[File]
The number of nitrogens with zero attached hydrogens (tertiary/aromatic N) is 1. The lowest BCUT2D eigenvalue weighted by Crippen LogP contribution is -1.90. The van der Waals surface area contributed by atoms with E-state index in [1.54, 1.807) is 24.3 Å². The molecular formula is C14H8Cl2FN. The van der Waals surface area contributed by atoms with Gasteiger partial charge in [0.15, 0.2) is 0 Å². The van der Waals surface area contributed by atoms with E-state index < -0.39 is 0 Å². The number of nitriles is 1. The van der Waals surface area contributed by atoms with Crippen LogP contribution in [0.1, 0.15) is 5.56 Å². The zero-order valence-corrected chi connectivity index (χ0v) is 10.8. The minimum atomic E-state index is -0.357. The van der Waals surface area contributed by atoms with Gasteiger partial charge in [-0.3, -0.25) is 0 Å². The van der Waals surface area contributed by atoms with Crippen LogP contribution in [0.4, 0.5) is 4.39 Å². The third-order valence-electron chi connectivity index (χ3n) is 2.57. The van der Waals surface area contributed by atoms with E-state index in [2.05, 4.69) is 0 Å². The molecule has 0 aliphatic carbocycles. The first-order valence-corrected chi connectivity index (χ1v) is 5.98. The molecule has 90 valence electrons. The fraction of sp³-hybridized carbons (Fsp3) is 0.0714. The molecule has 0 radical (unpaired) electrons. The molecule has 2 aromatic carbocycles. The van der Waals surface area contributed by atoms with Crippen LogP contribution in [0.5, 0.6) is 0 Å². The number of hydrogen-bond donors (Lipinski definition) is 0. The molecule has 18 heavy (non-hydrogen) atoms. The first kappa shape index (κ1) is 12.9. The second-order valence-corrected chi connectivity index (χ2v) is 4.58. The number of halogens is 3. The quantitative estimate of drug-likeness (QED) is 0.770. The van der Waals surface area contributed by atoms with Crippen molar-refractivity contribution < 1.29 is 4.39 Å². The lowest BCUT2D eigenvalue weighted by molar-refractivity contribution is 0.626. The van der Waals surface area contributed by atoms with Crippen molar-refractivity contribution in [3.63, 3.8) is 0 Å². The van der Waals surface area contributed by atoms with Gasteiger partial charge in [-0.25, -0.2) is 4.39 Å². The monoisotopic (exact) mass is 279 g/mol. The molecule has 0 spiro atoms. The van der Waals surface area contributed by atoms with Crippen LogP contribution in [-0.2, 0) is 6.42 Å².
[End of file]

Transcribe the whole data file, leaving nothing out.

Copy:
The number of nitrogens with zero attached hydrogens (tertiary/aromatic N) is 1. The lowest BCUT2D eigenvalue weighted by Crippen LogP contribution is -1.90. The van der Waals surface area contributed by atoms with E-state index in [1.54, 1.807) is 24.3 Å². The molecular formula is C14H8Cl2FN. The van der Waals surface area contributed by atoms with Gasteiger partial charge in [0.15, 0.2) is 0 Å². The van der Waals surface area contributed by atoms with E-state index < -0.39 is 0 Å². The number of nitriles is 1. The van der Waals surface area contributed by atoms with Crippen LogP contribution in [0.1, 0.15) is 5.56 Å². The zero-order valence-corrected chi connectivity index (χ0v) is 10.8. The minimum atomic E-state index is -0.357. The van der Waals surface area contributed by atoms with Gasteiger partial charge in [-0.3, -0.25) is 0 Å². The van der Waals surface area contributed by atoms with Crippen LogP contribution in [0.4, 0.5) is 4.39 Å². The third-order valence-electron chi connectivity index (χ3n) is 2.57. The van der Waals surface area contributed by atoms with E-state index in [2.05, 4.69) is 0 Å². The molecule has 0 aliphatic carbocycles. The first-order valence-corrected chi connectivity index (χ1v) is 5.98. The molecule has 90 valence electrons. The fraction of sp³-hybridized carbons (Fsp3) is 0.0714. The molecule has 0 radical (unpaired) electrons. The molecule has 2 aromatic carbocycles. The van der Waals surface area contributed by atoms with Crippen LogP contribution in [0.5, 0.6) is 0 Å². The number of hydrogen-bond donors (Lipinski definition) is 0. The molecule has 18 heavy (non-hydrogen) atoms. The first kappa shape index (κ1) is 12.9. The second-order valence-corrected chi connectivity index (χ2v) is 4.58. The number of halogens is 3. The quantitative estimate of drug-likeness (QED) is 0.770. The van der Waals surface area contributed by atoms with Crippen molar-refractivity contribution < 1.29 is 4.39 Å². The lowest BCUT2D eigenvalue weighted by molar-refractivity contribution is 0.626. The van der Waals surface area contributed by atoms with Crippen molar-refractivity contribution in [3.63, 3.8) is 0 Å². The van der Waals surface area contributed by atoms with Gasteiger partial charge in [-0.25, -0.2) is 4.39 Å². The monoisotopic (exact) mass is 279 g/mol. The molecule has 0 spiro atoms. The van der Waals surface area contributed by atoms with Crippen LogP contribution in [-0.2, 0) is 6.42 Å².